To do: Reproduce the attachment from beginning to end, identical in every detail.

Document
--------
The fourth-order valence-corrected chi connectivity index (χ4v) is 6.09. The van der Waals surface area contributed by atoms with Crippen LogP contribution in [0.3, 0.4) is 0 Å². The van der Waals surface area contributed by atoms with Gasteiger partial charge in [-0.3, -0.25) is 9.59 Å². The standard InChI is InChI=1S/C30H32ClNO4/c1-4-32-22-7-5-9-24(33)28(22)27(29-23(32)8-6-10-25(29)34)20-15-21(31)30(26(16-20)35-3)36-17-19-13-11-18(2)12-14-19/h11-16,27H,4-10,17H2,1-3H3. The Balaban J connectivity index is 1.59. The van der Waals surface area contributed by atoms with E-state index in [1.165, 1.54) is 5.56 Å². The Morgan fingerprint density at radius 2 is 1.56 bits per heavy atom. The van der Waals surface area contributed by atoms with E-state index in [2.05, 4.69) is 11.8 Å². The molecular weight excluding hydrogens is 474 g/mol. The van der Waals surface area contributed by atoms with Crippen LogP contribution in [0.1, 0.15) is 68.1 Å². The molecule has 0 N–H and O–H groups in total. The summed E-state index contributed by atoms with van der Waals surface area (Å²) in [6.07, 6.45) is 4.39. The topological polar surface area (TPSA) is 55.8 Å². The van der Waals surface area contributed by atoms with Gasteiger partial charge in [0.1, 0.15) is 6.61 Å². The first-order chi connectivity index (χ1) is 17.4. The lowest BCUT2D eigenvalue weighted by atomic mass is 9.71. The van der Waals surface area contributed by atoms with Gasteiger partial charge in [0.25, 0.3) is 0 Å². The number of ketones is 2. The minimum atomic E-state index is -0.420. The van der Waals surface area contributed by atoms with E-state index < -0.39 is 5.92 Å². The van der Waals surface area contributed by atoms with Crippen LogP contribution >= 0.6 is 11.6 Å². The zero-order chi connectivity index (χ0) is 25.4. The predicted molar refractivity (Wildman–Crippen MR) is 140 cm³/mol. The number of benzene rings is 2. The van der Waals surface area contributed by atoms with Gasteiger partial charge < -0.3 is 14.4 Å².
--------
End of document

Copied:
The fourth-order valence-corrected chi connectivity index (χ4v) is 6.09. The van der Waals surface area contributed by atoms with Crippen LogP contribution in [0.3, 0.4) is 0 Å². The van der Waals surface area contributed by atoms with Gasteiger partial charge in [-0.3, -0.25) is 9.59 Å². The standard InChI is InChI=1S/C30H32ClNO4/c1-4-32-22-7-5-9-24(33)28(22)27(29-23(32)8-6-10-25(29)34)20-15-21(31)30(26(16-20)35-3)36-17-19-13-11-18(2)12-14-19/h11-16,27H,4-10,17H2,1-3H3. The Balaban J connectivity index is 1.59. The van der Waals surface area contributed by atoms with E-state index in [1.165, 1.54) is 5.56 Å². The Morgan fingerprint density at radius 2 is 1.56 bits per heavy atom. The van der Waals surface area contributed by atoms with E-state index in [2.05, 4.69) is 11.8 Å². The molecular weight excluding hydrogens is 474 g/mol. The van der Waals surface area contributed by atoms with Crippen LogP contribution in [0.1, 0.15) is 68.1 Å². The molecule has 0 N–H and O–H groups in total. The summed E-state index contributed by atoms with van der Waals surface area (Å²) in [6.07, 6.45) is 4.39. The topological polar surface area (TPSA) is 55.8 Å². The van der Waals surface area contributed by atoms with Gasteiger partial charge in [0.1, 0.15) is 6.61 Å². The first-order chi connectivity index (χ1) is 17.4. The lowest BCUT2D eigenvalue weighted by atomic mass is 9.71. The van der Waals surface area contributed by atoms with Gasteiger partial charge in [0.25, 0.3) is 0 Å². The number of ketones is 2. The minimum atomic E-state index is -0.420. The van der Waals surface area contributed by atoms with E-state index < -0.39 is 5.92 Å². The van der Waals surface area contributed by atoms with Crippen LogP contribution >= 0.6 is 11.6 Å². The zero-order chi connectivity index (χ0) is 25.4. The predicted molar refractivity (Wildman–Crippen MR) is 140 cm³/mol. The number of benzene rings is 2. The van der Waals surface area contributed by atoms with Gasteiger partial charge < -0.3 is 14.4 Å².